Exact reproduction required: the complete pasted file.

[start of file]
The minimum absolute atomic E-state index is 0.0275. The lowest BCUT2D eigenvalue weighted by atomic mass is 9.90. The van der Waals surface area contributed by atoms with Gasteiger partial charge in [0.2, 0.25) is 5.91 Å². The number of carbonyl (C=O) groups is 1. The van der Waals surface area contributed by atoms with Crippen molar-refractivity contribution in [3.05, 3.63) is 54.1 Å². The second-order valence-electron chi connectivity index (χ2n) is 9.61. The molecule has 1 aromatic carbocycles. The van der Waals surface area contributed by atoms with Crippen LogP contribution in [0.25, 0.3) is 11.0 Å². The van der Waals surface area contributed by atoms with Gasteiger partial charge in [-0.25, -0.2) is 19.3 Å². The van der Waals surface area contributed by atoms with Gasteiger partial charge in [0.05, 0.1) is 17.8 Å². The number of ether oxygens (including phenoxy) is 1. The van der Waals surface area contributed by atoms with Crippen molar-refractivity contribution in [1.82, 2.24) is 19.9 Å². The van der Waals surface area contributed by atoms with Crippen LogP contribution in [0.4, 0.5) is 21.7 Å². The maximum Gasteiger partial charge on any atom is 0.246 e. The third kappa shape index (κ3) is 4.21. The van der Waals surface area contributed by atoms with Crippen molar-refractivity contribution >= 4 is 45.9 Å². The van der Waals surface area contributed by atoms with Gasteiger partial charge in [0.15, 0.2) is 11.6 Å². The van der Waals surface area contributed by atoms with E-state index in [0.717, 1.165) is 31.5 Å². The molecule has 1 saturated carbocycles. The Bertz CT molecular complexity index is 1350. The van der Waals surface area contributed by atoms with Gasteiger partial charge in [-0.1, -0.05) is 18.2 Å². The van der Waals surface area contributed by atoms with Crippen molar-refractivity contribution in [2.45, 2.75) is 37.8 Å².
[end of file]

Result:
The minimum absolute atomic E-state index is 0.0275. The lowest BCUT2D eigenvalue weighted by atomic mass is 9.90. The van der Waals surface area contributed by atoms with Gasteiger partial charge in [0.2, 0.25) is 5.91 Å². The number of carbonyl (C=O) groups is 1. The van der Waals surface area contributed by atoms with Crippen molar-refractivity contribution in [3.05, 3.63) is 54.1 Å². The second-order valence-electron chi connectivity index (χ2n) is 9.61. The molecule has 1 aromatic carbocycles. The van der Waals surface area contributed by atoms with Crippen LogP contribution in [0.25, 0.3) is 11.0 Å². The van der Waals surface area contributed by atoms with Gasteiger partial charge in [-0.25, -0.2) is 19.3 Å². The van der Waals surface area contributed by atoms with Gasteiger partial charge in [0.05, 0.1) is 17.8 Å². The number of ether oxygens (including phenoxy) is 1. The van der Waals surface area contributed by atoms with Crippen molar-refractivity contribution in [1.82, 2.24) is 19.9 Å². The van der Waals surface area contributed by atoms with Crippen LogP contribution in [0.4, 0.5) is 21.7 Å². The maximum Gasteiger partial charge on any atom is 0.246 e. The third kappa shape index (κ3) is 4.21. The van der Waals surface area contributed by atoms with Crippen molar-refractivity contribution >= 4 is 45.9 Å². The van der Waals surface area contributed by atoms with Gasteiger partial charge in [0.15, 0.2) is 11.6 Å². The van der Waals surface area contributed by atoms with E-state index in [0.717, 1.165) is 31.5 Å². The molecule has 1 saturated carbocycles. The Bertz CT molecular complexity index is 1350. The van der Waals surface area contributed by atoms with Gasteiger partial charge in [-0.1, -0.05) is 18.2 Å². The van der Waals surface area contributed by atoms with Crippen molar-refractivity contribution in [2.45, 2.75) is 37.8 Å².